Kumar tackles serious issue of poverty in comedy show

16 November 2015 / 11 months 1 week ago

Image: Ra Ra Kumar Facebook page 

Lisa Twang
The New Paper
Nov 12, 2015

You may know him for his outrageous drag performances at Chameleon Lounge Club and the now defunct Boom Boom Room, but local entertainer Kumar will be tackling a more serious issue: Poverty.

He performs his one-night show, The Really Authentic Kumar, at Zouk tonight, in support of Beyond Social Services.

The charity helps underprivileged children and youth escape the poverty cycle, providing resources to keep them in school and out of trouble. Kumar is volunteering for the event after being approached by Beyond, with all proceeds going towards the charity.

The veteran comedian, who has been entertaining audiences for two decades, promises to bring his trademark sharp-shooting humour featuring politics and sex, with some social messages thrown in.

"I was very inspired by the work Beyond is doing to help families deal with poverty. It was very humbling (speaking to some families)," the 47-year-old funnyman told The New Paper in a phone interview yesterday.

"They were all so poor but they make do with what they have and they're so happy. They don't go around saying 'I'm so poor thing', like some of us tend to.

"It was a wake-up call for me, because many of us are so privileged and blessed."

Among the people he met were a mother of six, a former drug offender now working as a caterer and volunteer with Beyond, and a taxi driver in his mid-thirties with a troubled youth.

The latter will join Kumar in his Q&A session after the show, to share more about how Beyond reached out to him.

Kumar, whose real name is Kumar Chinnadurai, was touched by the generosity of the families he met: "One family shared their rice with the neighbours, another made kambing soup for Beyond volunteers who visited them.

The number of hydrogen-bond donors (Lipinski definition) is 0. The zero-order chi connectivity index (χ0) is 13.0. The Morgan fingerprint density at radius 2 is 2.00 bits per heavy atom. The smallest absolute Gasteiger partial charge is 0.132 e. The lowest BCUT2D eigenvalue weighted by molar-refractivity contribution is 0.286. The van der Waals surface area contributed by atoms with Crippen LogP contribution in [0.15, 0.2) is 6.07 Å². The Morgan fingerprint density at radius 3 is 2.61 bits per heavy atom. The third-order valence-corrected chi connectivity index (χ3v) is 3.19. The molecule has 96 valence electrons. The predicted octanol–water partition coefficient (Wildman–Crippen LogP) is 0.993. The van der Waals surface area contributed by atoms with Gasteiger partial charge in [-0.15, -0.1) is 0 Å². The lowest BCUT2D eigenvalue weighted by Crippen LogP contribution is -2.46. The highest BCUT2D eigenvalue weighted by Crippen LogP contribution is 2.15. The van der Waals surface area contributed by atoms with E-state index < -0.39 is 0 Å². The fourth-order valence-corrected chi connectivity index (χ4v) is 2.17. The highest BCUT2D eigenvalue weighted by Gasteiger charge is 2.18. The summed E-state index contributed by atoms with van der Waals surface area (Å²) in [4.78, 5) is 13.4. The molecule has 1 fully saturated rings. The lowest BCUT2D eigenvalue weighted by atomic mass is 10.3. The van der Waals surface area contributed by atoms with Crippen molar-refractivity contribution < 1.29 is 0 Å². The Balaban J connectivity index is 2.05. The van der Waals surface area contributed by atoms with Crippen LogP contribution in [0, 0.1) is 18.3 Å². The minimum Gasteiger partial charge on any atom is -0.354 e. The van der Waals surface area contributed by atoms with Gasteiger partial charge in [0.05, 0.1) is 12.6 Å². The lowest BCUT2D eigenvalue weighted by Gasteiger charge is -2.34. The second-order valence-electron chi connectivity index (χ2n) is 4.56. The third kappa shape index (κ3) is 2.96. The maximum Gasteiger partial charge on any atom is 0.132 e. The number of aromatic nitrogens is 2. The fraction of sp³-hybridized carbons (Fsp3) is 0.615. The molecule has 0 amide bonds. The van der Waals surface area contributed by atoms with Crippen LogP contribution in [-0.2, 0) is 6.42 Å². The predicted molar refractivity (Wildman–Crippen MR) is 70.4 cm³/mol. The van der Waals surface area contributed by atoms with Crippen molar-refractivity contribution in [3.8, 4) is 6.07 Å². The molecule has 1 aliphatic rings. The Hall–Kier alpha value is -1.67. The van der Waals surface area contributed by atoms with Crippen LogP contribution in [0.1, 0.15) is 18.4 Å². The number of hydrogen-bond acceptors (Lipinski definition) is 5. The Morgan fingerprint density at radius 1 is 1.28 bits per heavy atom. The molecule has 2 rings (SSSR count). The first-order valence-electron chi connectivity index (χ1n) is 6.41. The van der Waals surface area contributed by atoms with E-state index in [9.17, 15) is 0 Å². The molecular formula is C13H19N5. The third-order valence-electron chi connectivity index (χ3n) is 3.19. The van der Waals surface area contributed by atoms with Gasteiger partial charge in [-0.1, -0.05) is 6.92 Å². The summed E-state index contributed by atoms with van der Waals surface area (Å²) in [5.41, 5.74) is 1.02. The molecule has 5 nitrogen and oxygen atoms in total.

"It made me realise Singaporeans have to bring back that kampung spirit. People are so focused on making money but we need to know our neighbours and be nicer to them."


Kumar has been open about his personal struggles, such as having an abusive father and a mother who had difficulty accepting that he was gay: "I can relate to these underprivileged families because I didn't come from a rich family.

"It was very different to be poor during my generation. I didn't feel like we lacked anything as everyone was a little poor then," he said.

"I had 20 cents in my pocket for school, but it was still enough. Most kids now have mobile phones and computers, and not being able to afford them is rare."

Asked how he would tackle the serious topic of poverty in his comedy routine, Kumar said it was all about finding the right tone: "Of course, I won't be making fun of poverty.

"We're not saying 'Haha, they're poor.' That's mockery. Instead, we're tackling the issue in a light-hearted manner.

"I would like people to come out of the show and be inspired to personally help the underprivileged."

Beyond approached Kumar as they felt humour would help people appreciate the serious issue more. Its executive director Gerard Ee said:

"This is something Kumar does particularly well, as he has a lot of empathy for the marginalised. "He has been incredibly supportive, not only volunteering his time and talent to help us raise much-needed funding but also by showing genuine interest in the young people he has been talking to."

Get The New Paper for more stories!

Join in the talk